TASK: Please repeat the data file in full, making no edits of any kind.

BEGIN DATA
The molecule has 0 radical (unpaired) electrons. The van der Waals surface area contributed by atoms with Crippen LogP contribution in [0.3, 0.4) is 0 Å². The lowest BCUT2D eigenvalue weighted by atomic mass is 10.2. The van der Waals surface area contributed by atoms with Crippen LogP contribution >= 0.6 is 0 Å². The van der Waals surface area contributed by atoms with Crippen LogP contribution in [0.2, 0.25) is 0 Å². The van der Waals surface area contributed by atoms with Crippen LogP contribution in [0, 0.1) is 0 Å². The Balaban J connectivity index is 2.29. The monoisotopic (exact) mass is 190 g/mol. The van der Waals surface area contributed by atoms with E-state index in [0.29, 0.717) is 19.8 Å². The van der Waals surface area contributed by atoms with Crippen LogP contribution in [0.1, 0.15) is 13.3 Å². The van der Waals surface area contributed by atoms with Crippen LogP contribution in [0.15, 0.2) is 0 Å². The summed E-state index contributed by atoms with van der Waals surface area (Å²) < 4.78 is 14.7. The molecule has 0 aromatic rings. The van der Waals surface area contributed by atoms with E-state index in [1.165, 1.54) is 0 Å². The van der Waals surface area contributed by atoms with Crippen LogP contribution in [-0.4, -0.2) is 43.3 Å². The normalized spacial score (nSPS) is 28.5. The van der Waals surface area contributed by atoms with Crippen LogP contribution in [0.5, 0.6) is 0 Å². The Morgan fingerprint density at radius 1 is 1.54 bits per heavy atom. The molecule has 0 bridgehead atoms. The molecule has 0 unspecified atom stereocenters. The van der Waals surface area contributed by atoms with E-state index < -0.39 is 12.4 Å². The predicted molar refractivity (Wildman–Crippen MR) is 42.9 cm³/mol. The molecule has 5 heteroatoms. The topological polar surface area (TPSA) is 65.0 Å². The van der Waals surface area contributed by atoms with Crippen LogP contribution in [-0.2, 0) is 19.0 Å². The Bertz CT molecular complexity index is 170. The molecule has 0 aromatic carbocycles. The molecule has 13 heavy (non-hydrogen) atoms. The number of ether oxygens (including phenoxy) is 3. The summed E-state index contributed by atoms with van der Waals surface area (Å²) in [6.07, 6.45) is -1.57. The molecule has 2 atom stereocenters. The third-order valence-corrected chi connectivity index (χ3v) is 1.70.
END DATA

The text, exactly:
The molecule has 0 radical (unpaired) electrons. The van der Waals surface area contributed by atoms with Crippen LogP contribution in [0.3, 0.4) is 0 Å². The lowest BCUT2D eigenvalue weighted by atomic mass is 10.2. The van der Waals surface area contributed by atoms with Crippen LogP contribution >= 0.6 is 0 Å². The van der Waals surface area contributed by atoms with Crippen LogP contribution in [0.2, 0.25) is 0 Å². The van der Waals surface area contributed by atoms with Crippen LogP contribution in [0, 0.1) is 0 Å². The Balaban J connectivity index is 2.29. The monoisotopic (exact) mass is 190 g/mol. The van der Waals surface area contributed by atoms with E-state index in [0.29, 0.717) is 19.8 Å². The van der Waals surface area contributed by atoms with Crippen LogP contribution in [0.1, 0.15) is 13.3 Å². The van der Waals surface area contributed by atoms with Crippen LogP contribution in [0.15, 0.2) is 0 Å². The summed E-state index contributed by atoms with van der Waals surface area (Å²) < 4.78 is 14.7. The molecule has 0 aromatic rings. The van der Waals surface area contributed by atoms with E-state index in [1.165, 1.54) is 0 Å². The van der Waals surface area contributed by atoms with Crippen LogP contribution in [-0.4, -0.2) is 43.3 Å². The normalized spacial score (nSPS) is 28.5. The van der Waals surface area contributed by atoms with Crippen LogP contribution in [0.5, 0.6) is 0 Å². The Morgan fingerprint density at radius 1 is 1.54 bits per heavy atom. The molecule has 0 bridgehead atoms. The molecule has 0 unspecified atom stereocenters. The van der Waals surface area contributed by atoms with E-state index < -0.39 is 12.4 Å². The predicted molar refractivity (Wildman–Crippen MR) is 42.9 cm³/mol. The molecule has 5 heteroatoms. The topological polar surface area (TPSA) is 65.0 Å². The van der Waals surface area contributed by atoms with Crippen LogP contribution in [-0.2, 0) is 19.0 Å². The Bertz CT molecular complexity index is 170. The molecule has 0 aromatic carbocycles. The molecule has 13 heavy (non-hydrogen) atoms. The number of ether oxygens (including phenoxy) is 3. The summed E-state index contributed by atoms with van der Waals surface area (Å²) in [6.07, 6.45) is -1.57. The molecule has 2 atom stereocenters. The third-order valence-corrected chi connectivity index (χ3v) is 1.70.